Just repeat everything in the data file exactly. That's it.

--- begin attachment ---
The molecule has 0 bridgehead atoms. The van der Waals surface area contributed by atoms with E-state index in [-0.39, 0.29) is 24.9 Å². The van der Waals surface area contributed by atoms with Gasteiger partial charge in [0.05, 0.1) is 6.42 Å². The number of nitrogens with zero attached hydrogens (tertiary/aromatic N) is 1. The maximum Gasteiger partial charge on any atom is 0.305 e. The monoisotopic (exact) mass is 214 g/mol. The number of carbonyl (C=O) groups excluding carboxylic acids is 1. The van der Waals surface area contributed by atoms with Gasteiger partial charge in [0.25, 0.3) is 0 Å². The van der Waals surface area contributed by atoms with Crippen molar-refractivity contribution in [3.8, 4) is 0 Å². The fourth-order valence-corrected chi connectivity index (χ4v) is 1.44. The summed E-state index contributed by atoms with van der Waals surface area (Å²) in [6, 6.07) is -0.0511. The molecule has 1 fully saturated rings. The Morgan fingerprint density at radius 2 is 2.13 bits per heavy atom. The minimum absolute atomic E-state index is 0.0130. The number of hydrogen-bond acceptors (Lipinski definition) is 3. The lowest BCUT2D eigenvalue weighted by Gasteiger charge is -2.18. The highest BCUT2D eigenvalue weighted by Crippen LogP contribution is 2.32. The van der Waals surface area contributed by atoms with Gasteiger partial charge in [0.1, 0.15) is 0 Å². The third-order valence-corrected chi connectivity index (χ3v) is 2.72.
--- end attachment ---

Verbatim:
The molecule has 0 bridgehead atoms. The van der Waals surface area contributed by atoms with E-state index in [-0.39, 0.29) is 24.9 Å². The van der Waals surface area contributed by atoms with Gasteiger partial charge in [0.05, 0.1) is 6.42 Å². The number of nitrogens with zero attached hydrogens (tertiary/aromatic N) is 1. The maximum Gasteiger partial charge on any atom is 0.305 e. The monoisotopic (exact) mass is 214 g/mol. The number of carbonyl (C=O) groups excluding carboxylic acids is 1. The van der Waals surface area contributed by atoms with Gasteiger partial charge in [0.25, 0.3) is 0 Å². The van der Waals surface area contributed by atoms with Crippen molar-refractivity contribution in [3.8, 4) is 0 Å². The fourth-order valence-corrected chi connectivity index (χ4v) is 1.44. The summed E-state index contributed by atoms with van der Waals surface area (Å²) in [6, 6.07) is -0.0511. The molecule has 1 fully saturated rings. The Morgan fingerprint density at radius 2 is 2.13 bits per heavy atom. The minimum absolute atomic E-state index is 0.0130. The number of hydrogen-bond acceptors (Lipinski definition) is 3. The lowest BCUT2D eigenvalue weighted by Gasteiger charge is -2.18. The highest BCUT2D eigenvalue weighted by Crippen LogP contribution is 2.32. The van der Waals surface area contributed by atoms with Gasteiger partial charge in [0.1, 0.15) is 0 Å². The third-order valence-corrected chi connectivity index (χ3v) is 2.72.